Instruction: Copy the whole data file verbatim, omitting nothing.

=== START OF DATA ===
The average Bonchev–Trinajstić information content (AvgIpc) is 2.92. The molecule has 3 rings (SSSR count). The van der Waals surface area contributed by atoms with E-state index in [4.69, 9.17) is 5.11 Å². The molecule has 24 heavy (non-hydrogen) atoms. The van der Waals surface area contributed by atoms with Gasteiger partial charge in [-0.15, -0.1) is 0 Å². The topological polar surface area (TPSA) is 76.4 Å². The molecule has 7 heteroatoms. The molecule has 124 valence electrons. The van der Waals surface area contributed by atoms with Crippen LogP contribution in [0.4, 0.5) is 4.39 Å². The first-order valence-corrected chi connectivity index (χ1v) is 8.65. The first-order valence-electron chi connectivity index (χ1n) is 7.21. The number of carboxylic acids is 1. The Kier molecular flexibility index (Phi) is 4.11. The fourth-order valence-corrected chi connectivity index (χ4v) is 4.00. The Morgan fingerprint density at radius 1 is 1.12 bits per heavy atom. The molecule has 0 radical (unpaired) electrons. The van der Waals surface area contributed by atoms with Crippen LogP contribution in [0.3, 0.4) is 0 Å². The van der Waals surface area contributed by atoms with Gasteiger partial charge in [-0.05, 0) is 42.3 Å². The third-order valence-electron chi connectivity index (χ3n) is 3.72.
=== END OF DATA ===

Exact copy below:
The average Bonchev–Trinajstić information content (AvgIpc) is 2.92. The molecule has 3 rings (SSSR count). The van der Waals surface area contributed by atoms with E-state index in [4.69, 9.17) is 5.11 Å². The molecule has 24 heavy (non-hydrogen) atoms. The van der Waals surface area contributed by atoms with Gasteiger partial charge in [-0.15, -0.1) is 0 Å². The topological polar surface area (TPSA) is 76.4 Å². The molecule has 7 heteroatoms. The molecule has 124 valence electrons. The van der Waals surface area contributed by atoms with Crippen LogP contribution in [0.4, 0.5) is 4.39 Å². The first-order valence-corrected chi connectivity index (χ1v) is 8.65. The first-order valence-electron chi connectivity index (χ1n) is 7.21. The number of carboxylic acids is 1. The Kier molecular flexibility index (Phi) is 4.11. The fourth-order valence-corrected chi connectivity index (χ4v) is 4.00. The Morgan fingerprint density at radius 1 is 1.12 bits per heavy atom. The molecule has 0 radical (unpaired) electrons. The van der Waals surface area contributed by atoms with Crippen LogP contribution in [0.3, 0.4) is 0 Å². The van der Waals surface area contributed by atoms with Gasteiger partial charge in [-0.05, 0) is 42.3 Å². The third-order valence-electron chi connectivity index (χ3n) is 3.72.